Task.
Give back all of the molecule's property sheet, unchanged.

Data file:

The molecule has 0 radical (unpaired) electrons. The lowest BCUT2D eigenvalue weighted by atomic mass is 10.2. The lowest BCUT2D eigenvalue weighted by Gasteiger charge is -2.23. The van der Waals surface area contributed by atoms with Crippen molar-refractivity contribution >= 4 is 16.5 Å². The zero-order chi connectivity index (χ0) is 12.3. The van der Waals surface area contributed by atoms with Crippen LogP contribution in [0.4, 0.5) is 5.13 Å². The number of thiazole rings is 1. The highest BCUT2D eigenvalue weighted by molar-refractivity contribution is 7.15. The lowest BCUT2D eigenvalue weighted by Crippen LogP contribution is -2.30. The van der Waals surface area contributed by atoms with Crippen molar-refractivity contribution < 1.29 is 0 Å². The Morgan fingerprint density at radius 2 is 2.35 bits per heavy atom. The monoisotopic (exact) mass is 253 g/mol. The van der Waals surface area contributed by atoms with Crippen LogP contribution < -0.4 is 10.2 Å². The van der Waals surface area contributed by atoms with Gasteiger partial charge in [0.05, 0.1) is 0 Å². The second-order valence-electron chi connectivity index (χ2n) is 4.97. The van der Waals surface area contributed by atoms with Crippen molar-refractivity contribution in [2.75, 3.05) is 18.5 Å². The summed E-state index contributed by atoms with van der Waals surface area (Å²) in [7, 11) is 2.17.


The molecule has 0 radical (unpaired) electrons. The lowest BCUT2D eigenvalue weighted by atomic mass is 10.2. The lowest BCUT2D eigenvalue weighted by Gasteiger charge is -2.23. The van der Waals surface area contributed by atoms with Crippen molar-refractivity contribution >= 4 is 16.5 Å². The zero-order chi connectivity index (χ0) is 12.3. The van der Waals surface area contributed by atoms with Crippen LogP contribution in [0.4, 0.5) is 5.13 Å². The number of thiazole rings is 1. The highest BCUT2D eigenvalue weighted by molar-refractivity contribution is 7.15. The lowest BCUT2D eigenvalue weighted by Crippen LogP contribution is -2.30. The van der Waals surface area contributed by atoms with Crippen molar-refractivity contribution < 1.29 is 0 Å². The Morgan fingerprint density at radius 2 is 2.35 bits per heavy atom. The monoisotopic (exact) mass is 253 g/mol. The van der Waals surface area contributed by atoms with Crippen LogP contribution < -0.4 is 10.2 Å². The van der Waals surface area contributed by atoms with Gasteiger partial charge in [0.05, 0.1) is 0 Å². The second-order valence-electron chi connectivity index (χ2n) is 4.97. The van der Waals surface area contributed by atoms with Crippen molar-refractivity contribution in [2.75, 3.05) is 18.5 Å². The summed E-state index contributed by atoms with van der Waals surface area (Å²) in [7, 11) is 2.17.